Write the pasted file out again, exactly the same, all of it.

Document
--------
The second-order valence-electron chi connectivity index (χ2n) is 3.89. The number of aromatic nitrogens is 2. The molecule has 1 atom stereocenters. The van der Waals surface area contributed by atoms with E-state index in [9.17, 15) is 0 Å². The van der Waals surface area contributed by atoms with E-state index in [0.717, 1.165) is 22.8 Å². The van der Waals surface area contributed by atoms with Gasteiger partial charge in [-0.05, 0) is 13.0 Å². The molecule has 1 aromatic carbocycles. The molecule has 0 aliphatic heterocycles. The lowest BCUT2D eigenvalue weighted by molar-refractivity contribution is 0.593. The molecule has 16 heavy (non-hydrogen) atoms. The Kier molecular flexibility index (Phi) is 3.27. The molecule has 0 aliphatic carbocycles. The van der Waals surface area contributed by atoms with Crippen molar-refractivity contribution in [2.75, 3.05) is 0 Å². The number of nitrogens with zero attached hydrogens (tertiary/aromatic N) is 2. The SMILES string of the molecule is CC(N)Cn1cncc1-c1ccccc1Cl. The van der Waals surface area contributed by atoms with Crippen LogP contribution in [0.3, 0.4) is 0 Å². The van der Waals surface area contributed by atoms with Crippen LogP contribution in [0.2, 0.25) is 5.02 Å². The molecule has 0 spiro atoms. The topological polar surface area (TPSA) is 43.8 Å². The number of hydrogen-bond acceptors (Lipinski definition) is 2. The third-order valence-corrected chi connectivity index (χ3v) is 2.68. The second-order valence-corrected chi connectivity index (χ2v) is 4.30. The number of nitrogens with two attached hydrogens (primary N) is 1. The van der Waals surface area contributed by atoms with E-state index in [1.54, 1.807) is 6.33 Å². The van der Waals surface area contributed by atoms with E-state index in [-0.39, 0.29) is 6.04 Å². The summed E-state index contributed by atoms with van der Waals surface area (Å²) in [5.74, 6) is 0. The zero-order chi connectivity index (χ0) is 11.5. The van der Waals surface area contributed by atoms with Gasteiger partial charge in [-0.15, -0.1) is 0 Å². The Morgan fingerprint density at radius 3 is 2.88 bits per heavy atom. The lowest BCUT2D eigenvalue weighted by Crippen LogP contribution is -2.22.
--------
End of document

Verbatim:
The second-order valence-electron chi connectivity index (χ2n) is 3.89. The number of aromatic nitrogens is 2. The molecule has 1 atom stereocenters. The van der Waals surface area contributed by atoms with E-state index in [9.17, 15) is 0 Å². The van der Waals surface area contributed by atoms with E-state index in [0.717, 1.165) is 22.8 Å². The van der Waals surface area contributed by atoms with Gasteiger partial charge in [-0.05, 0) is 13.0 Å². The molecule has 1 aromatic carbocycles. The molecule has 0 aliphatic heterocycles. The lowest BCUT2D eigenvalue weighted by molar-refractivity contribution is 0.593. The molecule has 16 heavy (non-hydrogen) atoms. The Kier molecular flexibility index (Phi) is 3.27. The molecule has 0 aliphatic carbocycles. The van der Waals surface area contributed by atoms with Crippen molar-refractivity contribution in [2.75, 3.05) is 0 Å². The number of nitrogens with zero attached hydrogens (tertiary/aromatic N) is 2. The SMILES string of the molecule is CC(N)Cn1cncc1-c1ccccc1Cl. The van der Waals surface area contributed by atoms with Crippen LogP contribution in [0.3, 0.4) is 0 Å². The van der Waals surface area contributed by atoms with Crippen LogP contribution in [0.2, 0.25) is 5.02 Å². The molecule has 0 spiro atoms. The topological polar surface area (TPSA) is 43.8 Å². The number of hydrogen-bond acceptors (Lipinski definition) is 2. The third-order valence-corrected chi connectivity index (χ3v) is 2.68. The second-order valence-corrected chi connectivity index (χ2v) is 4.30. The number of nitrogens with two attached hydrogens (primary N) is 1. The van der Waals surface area contributed by atoms with E-state index in [1.54, 1.807) is 6.33 Å². The van der Waals surface area contributed by atoms with E-state index in [-0.39, 0.29) is 6.04 Å². The summed E-state index contributed by atoms with van der Waals surface area (Å²) in [5.74, 6) is 0. The zero-order chi connectivity index (χ0) is 11.5. The van der Waals surface area contributed by atoms with Gasteiger partial charge in [-0.15, -0.1) is 0 Å². The Morgan fingerprint density at radius 3 is 2.88 bits per heavy atom. The lowest BCUT2D eigenvalue weighted by Crippen LogP contribution is -2.22.